The scene is set in the 1980s, in the domain of Bloumfield, Pembrokeshire, where Rainey (Denise Black) comes back to stay with her family after years of absence, as their house and the titular orchard are about to be auctioned. Rainey fled from her home to forget the death of her son, and her relationship with her surviving daughters Val (Hedydd Dylan) and Anya (Morfydd Clark) has become strained by their resentment of their mother’s irresponsibility and drunkenness. However, it is difficult not to be fascinated by Black’s interpretation of Rainey: a seductress on the downhill, she is often dislikeable, but vulnerable. Her scenes with Val exudes tenderness and reveals their past complicity, eroded by Rainey’s selfishness.
The heydays of communism may be a thing of the past, but the play still has its revolutionary figure in the form of Ceri, a ruthless, but seemingly aimless young man portrayed with energy by a remarkable Richard Mylan. Owen’s adaptation is a clever look back at days when faith in the market still held currency, and when robots could still be expected to save the day.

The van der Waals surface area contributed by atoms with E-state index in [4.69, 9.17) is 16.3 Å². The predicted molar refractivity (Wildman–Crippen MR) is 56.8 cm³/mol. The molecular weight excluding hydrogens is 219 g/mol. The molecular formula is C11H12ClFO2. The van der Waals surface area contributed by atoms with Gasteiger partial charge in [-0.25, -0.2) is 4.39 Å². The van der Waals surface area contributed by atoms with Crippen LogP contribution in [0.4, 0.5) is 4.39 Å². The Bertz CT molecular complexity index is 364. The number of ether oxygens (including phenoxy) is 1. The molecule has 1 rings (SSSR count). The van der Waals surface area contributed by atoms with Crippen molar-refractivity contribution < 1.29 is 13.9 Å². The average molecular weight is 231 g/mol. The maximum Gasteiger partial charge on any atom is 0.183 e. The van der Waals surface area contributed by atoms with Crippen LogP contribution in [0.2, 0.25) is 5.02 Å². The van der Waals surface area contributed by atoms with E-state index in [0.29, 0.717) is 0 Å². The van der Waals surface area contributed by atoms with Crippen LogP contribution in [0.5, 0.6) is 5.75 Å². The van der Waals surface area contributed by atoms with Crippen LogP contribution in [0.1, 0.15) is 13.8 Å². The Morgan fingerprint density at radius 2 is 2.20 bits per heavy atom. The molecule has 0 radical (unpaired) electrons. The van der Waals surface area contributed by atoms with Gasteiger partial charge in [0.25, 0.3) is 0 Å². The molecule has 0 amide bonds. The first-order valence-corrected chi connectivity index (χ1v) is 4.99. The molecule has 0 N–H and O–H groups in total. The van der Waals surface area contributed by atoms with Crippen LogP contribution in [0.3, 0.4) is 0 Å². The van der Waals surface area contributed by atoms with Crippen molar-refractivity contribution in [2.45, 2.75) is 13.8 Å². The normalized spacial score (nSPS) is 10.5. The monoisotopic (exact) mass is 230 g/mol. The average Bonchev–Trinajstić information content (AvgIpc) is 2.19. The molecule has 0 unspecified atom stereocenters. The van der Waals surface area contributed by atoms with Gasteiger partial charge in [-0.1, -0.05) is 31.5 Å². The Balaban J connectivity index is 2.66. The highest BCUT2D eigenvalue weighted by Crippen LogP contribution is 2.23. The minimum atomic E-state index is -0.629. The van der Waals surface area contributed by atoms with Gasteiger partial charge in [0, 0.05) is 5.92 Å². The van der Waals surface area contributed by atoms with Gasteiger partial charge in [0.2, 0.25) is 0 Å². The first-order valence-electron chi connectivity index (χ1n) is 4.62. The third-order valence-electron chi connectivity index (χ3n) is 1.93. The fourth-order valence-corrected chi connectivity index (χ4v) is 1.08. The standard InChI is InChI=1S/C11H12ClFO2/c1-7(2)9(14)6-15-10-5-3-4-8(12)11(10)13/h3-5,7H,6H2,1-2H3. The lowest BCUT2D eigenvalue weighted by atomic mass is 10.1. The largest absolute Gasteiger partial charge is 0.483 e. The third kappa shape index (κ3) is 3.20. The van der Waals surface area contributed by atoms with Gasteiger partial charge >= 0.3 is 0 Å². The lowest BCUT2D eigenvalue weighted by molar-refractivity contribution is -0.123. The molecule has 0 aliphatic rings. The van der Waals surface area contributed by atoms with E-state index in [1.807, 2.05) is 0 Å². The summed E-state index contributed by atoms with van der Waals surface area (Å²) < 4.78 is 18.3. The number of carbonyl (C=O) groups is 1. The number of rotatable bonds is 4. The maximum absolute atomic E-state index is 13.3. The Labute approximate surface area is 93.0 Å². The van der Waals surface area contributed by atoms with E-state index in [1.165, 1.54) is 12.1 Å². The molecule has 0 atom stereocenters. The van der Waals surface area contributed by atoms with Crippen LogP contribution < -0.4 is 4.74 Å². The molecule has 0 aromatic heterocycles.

That being said, the political commentary is ultimately secondary to the production’s impressionistic atmosphere. Dottie (Alexandria Riley), the maid, provides an acerbic counterpoint to her employers’ naïve beliefs in their respective ideologies – but is also a truly moving figure, as the one character who will have no choice but to carry on and fend for herself.
Rachel O’Riordan’s direction has an eerie quality, as ghosts of the past, contained in familiar objects, slowly resurface. Kevin Treacy’s subtle play with lights, and Simon Slater’s use of natural sounds, such as the noise of the sea breaking against the shore, add to the production’s elegiac feeling. The Cherry Owen, as revisited by Owen and O’Riordan, sharpens the edge of Chekhov’s original play, but loses nothing of the beautiful melancholy of the original.